The loser in a case before an employment tribunal is often very tempted to appeal simply because they lost.  A recent case is a salutary reminder of the important point that that is generally not enough – an appeal can only be made on a point of law.

As most employment tribunal cases turn on questions of fact and as the decision of the tribunal is final on matters of fact (save in those few cases where the decision was “perverse” or was so defective that justice requires the matter to be remitted back for rehearing), it follows that in most cases there is no point in appealing against an employment tribunal’s decision.  Of course, if pressed to do so, those acting for the losing party will try to find a point of law on which to hang an appeal.  Advisers are generally well aware that a “perversity” argument is unlikely to succeed (except in the most extreme cases) so they may attempt a more sophisticated approach – for example in discrimination cases it is not uncommon for an appeal to be presented on the basis that the employment tribunal wrongly applied the rules relating to the burden of proof as this can sometimes be a way of getting around the difficulty. In general if arguments of this sort are really no more than dressing up a point of fact as a point of law the appeal will be dismissed without a full hearing – it will get no further than the preliminary “sift” stage at the appeal tribunal.

Nevertheless some litigants persist. It has to be said that the appeal tribunal generally leans over backwards to give them a fair hearing but at the end of the day it must apply the law. And that says the Employment Appeal Tribunal has jurisdiction to hear appeals only on points of law (Employment Tribunals Act 1996 s.21).

In the recent case noted above an agency worker, Ms Arrowsmith, was interviewed for a post at Nottingham Trent University, where she worked. She did not get the job.  She brought a sex discrimination claim against the University saying she was rejected because two members of the panel which interviewed her knew that she was pregnant. The critical question in the case was whether those two members of the panel (or either of them) knew that the she was pregnant at that time. Clearly this was a question of fact. After a four-day hearing, the Nottingham Employment Tribunal, faced with a straight conflict of evidence between the the two sides (claiming and denying knowledge of her pregnancy on the panel members’ part) found in the University’s favour.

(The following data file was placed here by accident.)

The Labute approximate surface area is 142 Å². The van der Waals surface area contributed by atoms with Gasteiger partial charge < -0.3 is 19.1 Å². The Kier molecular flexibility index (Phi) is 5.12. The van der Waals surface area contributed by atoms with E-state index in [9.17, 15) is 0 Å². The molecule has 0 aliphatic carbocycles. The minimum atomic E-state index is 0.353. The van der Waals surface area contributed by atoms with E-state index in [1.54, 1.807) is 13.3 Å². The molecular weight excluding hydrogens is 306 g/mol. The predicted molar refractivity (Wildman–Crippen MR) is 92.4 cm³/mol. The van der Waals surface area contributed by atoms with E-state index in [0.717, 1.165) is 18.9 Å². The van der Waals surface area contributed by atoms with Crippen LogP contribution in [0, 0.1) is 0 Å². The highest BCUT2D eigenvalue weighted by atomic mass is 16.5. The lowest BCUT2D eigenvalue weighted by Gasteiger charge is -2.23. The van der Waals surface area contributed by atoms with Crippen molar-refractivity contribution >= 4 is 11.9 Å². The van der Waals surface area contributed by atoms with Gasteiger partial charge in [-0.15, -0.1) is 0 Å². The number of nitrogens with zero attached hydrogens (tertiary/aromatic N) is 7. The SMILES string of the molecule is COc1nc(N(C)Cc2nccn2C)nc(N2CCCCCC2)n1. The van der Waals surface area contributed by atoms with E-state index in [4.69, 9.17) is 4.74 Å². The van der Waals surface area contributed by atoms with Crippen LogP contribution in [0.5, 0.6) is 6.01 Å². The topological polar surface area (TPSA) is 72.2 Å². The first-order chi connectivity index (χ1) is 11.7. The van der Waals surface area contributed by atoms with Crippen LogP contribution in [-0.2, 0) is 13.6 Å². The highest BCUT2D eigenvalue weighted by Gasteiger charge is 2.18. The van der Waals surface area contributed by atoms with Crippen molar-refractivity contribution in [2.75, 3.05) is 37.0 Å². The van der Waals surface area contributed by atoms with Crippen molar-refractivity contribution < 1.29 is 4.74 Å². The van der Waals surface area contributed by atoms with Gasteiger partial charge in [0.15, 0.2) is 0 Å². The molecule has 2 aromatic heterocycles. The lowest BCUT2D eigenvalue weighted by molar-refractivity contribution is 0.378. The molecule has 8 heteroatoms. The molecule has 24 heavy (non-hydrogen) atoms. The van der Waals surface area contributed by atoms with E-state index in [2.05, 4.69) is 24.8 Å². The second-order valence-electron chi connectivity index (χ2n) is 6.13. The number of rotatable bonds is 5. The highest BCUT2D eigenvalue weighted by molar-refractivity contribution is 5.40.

Ms Arrowsmith went on to use all avenues available to her to contest that decision. Including the original hearing her case eventually had no less than seven judicial hearings, five of them at the Employment Appeal Tribunal.  However no point of law was involved. The question of whether any of the interview panel members knew that the she was pregnant was simply a matter of fact for decision by the original tribunal. The EAT judge concluded by adopting words used by a judge in the Court of Appeal in a different case, saying “I feel that like many highly intelligent non-lawyers, the applicant puts a great deal of faith in detail and in complexity. This is actually a quite simple case.”

While only indirectly relevant, given that an appeal can only be on a point of law, it is worth noting the slight oddity that the Employment Appeal Tribunal normally consists of two non-lawyer members as well as a legally qualified judge. Indeed, perhaps even odder, it is theoretically possible for the two lay members to overrule the judge – indeed this actually happened in a case called Moores v Bude-Stratton Town Council EAT [2001] ICR 271.

The moral is clear: employees who are dissatisfied with the judgment of an employment tribunal, even those who have so far dispensed with the services of a professional advocate, should be careful to take and heed proper legal advice before deciding to mount an appeal. Otherwise they may face an expensive, time consuming and stressful experience which turns out to be completely pointless.

Coincidentally, shortly after the note above was written, a new Court of Appeal judgment became available on line, stressing the point that an appeal from an employment tribunal cannot be made against a finding of fact (Clarke v Zurich UK General Services Ltd [2010] EWCA Civ 1333 on 26th November 2010).